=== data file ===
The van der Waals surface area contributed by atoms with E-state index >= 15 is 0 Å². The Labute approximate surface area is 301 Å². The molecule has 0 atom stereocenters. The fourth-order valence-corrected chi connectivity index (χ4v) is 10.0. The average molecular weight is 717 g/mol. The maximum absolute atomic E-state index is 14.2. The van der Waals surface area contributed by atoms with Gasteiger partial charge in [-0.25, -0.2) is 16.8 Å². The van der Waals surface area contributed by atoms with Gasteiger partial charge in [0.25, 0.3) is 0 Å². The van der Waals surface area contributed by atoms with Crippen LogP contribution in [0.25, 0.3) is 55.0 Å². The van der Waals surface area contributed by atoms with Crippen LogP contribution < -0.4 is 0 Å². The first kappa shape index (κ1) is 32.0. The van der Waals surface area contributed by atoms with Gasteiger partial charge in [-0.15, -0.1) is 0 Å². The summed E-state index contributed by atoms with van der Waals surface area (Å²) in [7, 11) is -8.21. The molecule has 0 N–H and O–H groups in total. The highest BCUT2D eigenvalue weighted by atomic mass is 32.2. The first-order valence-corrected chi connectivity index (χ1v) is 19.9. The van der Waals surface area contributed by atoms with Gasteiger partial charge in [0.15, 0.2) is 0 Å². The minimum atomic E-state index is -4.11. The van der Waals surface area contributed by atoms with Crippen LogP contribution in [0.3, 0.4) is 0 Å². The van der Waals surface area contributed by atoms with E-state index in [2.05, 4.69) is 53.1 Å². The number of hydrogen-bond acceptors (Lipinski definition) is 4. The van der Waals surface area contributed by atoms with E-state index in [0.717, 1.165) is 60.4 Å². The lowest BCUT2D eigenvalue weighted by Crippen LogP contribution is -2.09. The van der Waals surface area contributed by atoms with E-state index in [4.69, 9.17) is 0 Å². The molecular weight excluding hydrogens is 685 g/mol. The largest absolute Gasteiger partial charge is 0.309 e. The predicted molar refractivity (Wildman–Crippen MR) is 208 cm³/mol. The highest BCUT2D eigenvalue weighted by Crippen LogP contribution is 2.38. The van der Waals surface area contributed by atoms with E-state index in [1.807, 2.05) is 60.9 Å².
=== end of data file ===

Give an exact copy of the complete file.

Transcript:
The van der Waals surface area contributed by atoms with E-state index >= 15 is 0 Å². The Labute approximate surface area is 301 Å². The molecule has 0 atom stereocenters. The fourth-order valence-corrected chi connectivity index (χ4v) is 10.0. The average molecular weight is 717 g/mol. The maximum absolute atomic E-state index is 14.2. The van der Waals surface area contributed by atoms with Gasteiger partial charge in [-0.25, -0.2) is 16.8 Å². The van der Waals surface area contributed by atoms with Gasteiger partial charge in [0.25, 0.3) is 0 Å². The van der Waals surface area contributed by atoms with Crippen LogP contribution in [0.25, 0.3) is 55.0 Å². The van der Waals surface area contributed by atoms with Crippen LogP contribution < -0.4 is 0 Å². The first kappa shape index (κ1) is 32.0. The van der Waals surface area contributed by atoms with Gasteiger partial charge in [-0.15, -0.1) is 0 Å². The summed E-state index contributed by atoms with van der Waals surface area (Å²) in [7, 11) is -8.21. The molecule has 0 N–H and O–H groups in total. The highest BCUT2D eigenvalue weighted by atomic mass is 32.2. The first-order valence-corrected chi connectivity index (χ1v) is 19.9. The van der Waals surface area contributed by atoms with Gasteiger partial charge in [0.15, 0.2) is 0 Å². The minimum atomic E-state index is -4.11. The van der Waals surface area contributed by atoms with Crippen LogP contribution in [0.3, 0.4) is 0 Å². The van der Waals surface area contributed by atoms with E-state index in [2.05, 4.69) is 53.1 Å². The number of hydrogen-bond acceptors (Lipinski definition) is 4. The van der Waals surface area contributed by atoms with E-state index in [0.717, 1.165) is 60.4 Å². The lowest BCUT2D eigenvalue weighted by Crippen LogP contribution is -2.09. The van der Waals surface area contributed by atoms with E-state index in [4.69, 9.17) is 0 Å². The molecular weight excluding hydrogens is 685 g/mol. The largest absolute Gasteiger partial charge is 0.309 e. The predicted molar refractivity (Wildman–Crippen MR) is 208 cm³/mol. The highest BCUT2D eigenvalue weighted by Crippen LogP contribution is 2.38. The van der Waals surface area contributed by atoms with E-state index in [1.807, 2.05) is 60.9 Å².